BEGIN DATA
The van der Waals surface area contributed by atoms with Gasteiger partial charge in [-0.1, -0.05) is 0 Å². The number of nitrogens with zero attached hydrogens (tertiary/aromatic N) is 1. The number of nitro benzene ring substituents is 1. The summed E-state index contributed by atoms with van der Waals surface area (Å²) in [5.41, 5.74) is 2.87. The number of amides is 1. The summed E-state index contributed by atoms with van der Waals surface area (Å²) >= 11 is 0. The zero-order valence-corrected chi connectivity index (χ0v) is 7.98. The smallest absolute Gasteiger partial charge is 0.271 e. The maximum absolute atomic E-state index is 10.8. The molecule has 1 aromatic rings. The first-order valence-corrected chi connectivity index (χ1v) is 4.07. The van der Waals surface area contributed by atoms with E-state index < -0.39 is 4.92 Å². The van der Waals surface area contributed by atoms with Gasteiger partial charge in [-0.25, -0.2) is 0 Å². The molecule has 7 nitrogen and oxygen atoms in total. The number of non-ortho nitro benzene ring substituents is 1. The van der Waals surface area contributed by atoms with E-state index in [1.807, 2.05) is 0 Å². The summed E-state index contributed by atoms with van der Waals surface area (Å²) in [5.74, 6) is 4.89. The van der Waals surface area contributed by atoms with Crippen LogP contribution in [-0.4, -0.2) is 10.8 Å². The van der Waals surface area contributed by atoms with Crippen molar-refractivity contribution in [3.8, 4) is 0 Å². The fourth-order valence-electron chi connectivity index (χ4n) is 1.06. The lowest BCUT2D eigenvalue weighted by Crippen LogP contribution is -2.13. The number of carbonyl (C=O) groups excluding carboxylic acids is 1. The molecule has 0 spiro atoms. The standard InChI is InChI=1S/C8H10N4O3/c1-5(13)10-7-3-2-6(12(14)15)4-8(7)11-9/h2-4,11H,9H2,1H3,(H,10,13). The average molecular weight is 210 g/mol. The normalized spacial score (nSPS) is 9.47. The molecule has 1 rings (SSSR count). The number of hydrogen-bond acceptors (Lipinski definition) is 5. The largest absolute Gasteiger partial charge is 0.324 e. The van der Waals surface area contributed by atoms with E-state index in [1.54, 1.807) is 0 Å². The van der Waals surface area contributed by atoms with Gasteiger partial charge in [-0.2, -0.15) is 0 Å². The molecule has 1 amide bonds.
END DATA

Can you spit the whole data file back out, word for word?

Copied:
The van der Waals surface area contributed by atoms with Gasteiger partial charge in [-0.1, -0.05) is 0 Å². The number of nitrogens with zero attached hydrogens (tertiary/aromatic N) is 1. The number of nitro benzene ring substituents is 1. The summed E-state index contributed by atoms with van der Waals surface area (Å²) in [5.41, 5.74) is 2.87. The number of amides is 1. The summed E-state index contributed by atoms with van der Waals surface area (Å²) >= 11 is 0. The zero-order valence-corrected chi connectivity index (χ0v) is 7.98. The smallest absolute Gasteiger partial charge is 0.271 e. The maximum absolute atomic E-state index is 10.8. The molecule has 1 aromatic rings. The first-order valence-corrected chi connectivity index (χ1v) is 4.07. The van der Waals surface area contributed by atoms with E-state index < -0.39 is 4.92 Å². The van der Waals surface area contributed by atoms with Gasteiger partial charge in [-0.25, -0.2) is 0 Å². The molecule has 7 nitrogen and oxygen atoms in total. The number of non-ortho nitro benzene ring substituents is 1. The van der Waals surface area contributed by atoms with E-state index in [1.807, 2.05) is 0 Å². The summed E-state index contributed by atoms with van der Waals surface area (Å²) in [5.74, 6) is 4.89. The van der Waals surface area contributed by atoms with Crippen LogP contribution in [-0.4, -0.2) is 10.8 Å². The van der Waals surface area contributed by atoms with Crippen molar-refractivity contribution in [3.8, 4) is 0 Å². The fourth-order valence-electron chi connectivity index (χ4n) is 1.06. The lowest BCUT2D eigenvalue weighted by Crippen LogP contribution is -2.13. The number of carbonyl (C=O) groups excluding carboxylic acids is 1. The molecule has 0 spiro atoms. The standard InChI is InChI=1S/C8H10N4O3/c1-5(13)10-7-3-2-6(12(14)15)4-8(7)11-9/h2-4,11H,9H2,1H3,(H,10,13). The average molecular weight is 210 g/mol. The normalized spacial score (nSPS) is 9.47. The molecule has 1 rings (SSSR count). The number of hydrogen-bond acceptors (Lipinski definition) is 5. The largest absolute Gasteiger partial charge is 0.324 e. The van der Waals surface area contributed by atoms with E-state index in [1.54, 1.807) is 0 Å². The van der Waals surface area contributed by atoms with Gasteiger partial charge in [-0.2, -0.15) is 0 Å². The molecule has 1 amide bonds.